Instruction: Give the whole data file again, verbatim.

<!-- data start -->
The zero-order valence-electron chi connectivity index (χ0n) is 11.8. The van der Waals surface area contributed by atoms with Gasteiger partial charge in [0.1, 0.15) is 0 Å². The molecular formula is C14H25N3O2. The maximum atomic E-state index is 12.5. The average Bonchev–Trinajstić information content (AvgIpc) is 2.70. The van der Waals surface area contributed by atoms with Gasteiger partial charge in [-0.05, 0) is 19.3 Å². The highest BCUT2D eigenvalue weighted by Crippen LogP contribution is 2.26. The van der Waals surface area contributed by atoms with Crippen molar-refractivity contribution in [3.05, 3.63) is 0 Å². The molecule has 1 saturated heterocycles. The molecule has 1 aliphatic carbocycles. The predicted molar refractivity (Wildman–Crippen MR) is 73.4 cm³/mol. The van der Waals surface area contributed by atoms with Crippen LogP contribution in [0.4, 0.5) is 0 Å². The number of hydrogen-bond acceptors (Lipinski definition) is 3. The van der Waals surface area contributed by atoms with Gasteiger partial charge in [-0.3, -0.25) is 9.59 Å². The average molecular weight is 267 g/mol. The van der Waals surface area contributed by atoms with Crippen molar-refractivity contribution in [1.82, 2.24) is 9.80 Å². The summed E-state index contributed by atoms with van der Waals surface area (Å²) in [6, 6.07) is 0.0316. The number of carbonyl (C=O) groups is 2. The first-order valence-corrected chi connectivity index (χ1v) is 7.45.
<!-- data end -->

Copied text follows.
The zero-order valence-electron chi connectivity index (χ0n) is 11.8. The van der Waals surface area contributed by atoms with Gasteiger partial charge in [0.1, 0.15) is 0 Å². The molecular formula is C14H25N3O2. The maximum atomic E-state index is 12.5. The average Bonchev–Trinajstić information content (AvgIpc) is 2.70. The van der Waals surface area contributed by atoms with Gasteiger partial charge in [-0.05, 0) is 19.3 Å². The highest BCUT2D eigenvalue weighted by Crippen LogP contribution is 2.26. The van der Waals surface area contributed by atoms with Crippen molar-refractivity contribution in [3.05, 3.63) is 0 Å². The molecule has 1 saturated heterocycles. The molecule has 1 aliphatic carbocycles. The predicted molar refractivity (Wildman–Crippen MR) is 73.4 cm³/mol. The van der Waals surface area contributed by atoms with Crippen LogP contribution in [0.4, 0.5) is 0 Å². The number of hydrogen-bond acceptors (Lipinski definition) is 3. The van der Waals surface area contributed by atoms with Gasteiger partial charge in [-0.3, -0.25) is 9.59 Å². The average molecular weight is 267 g/mol. The van der Waals surface area contributed by atoms with Crippen molar-refractivity contribution in [1.82, 2.24) is 9.80 Å². The summed E-state index contributed by atoms with van der Waals surface area (Å²) in [6, 6.07) is 0.0316. The number of carbonyl (C=O) groups is 2. The first-order valence-corrected chi connectivity index (χ1v) is 7.45.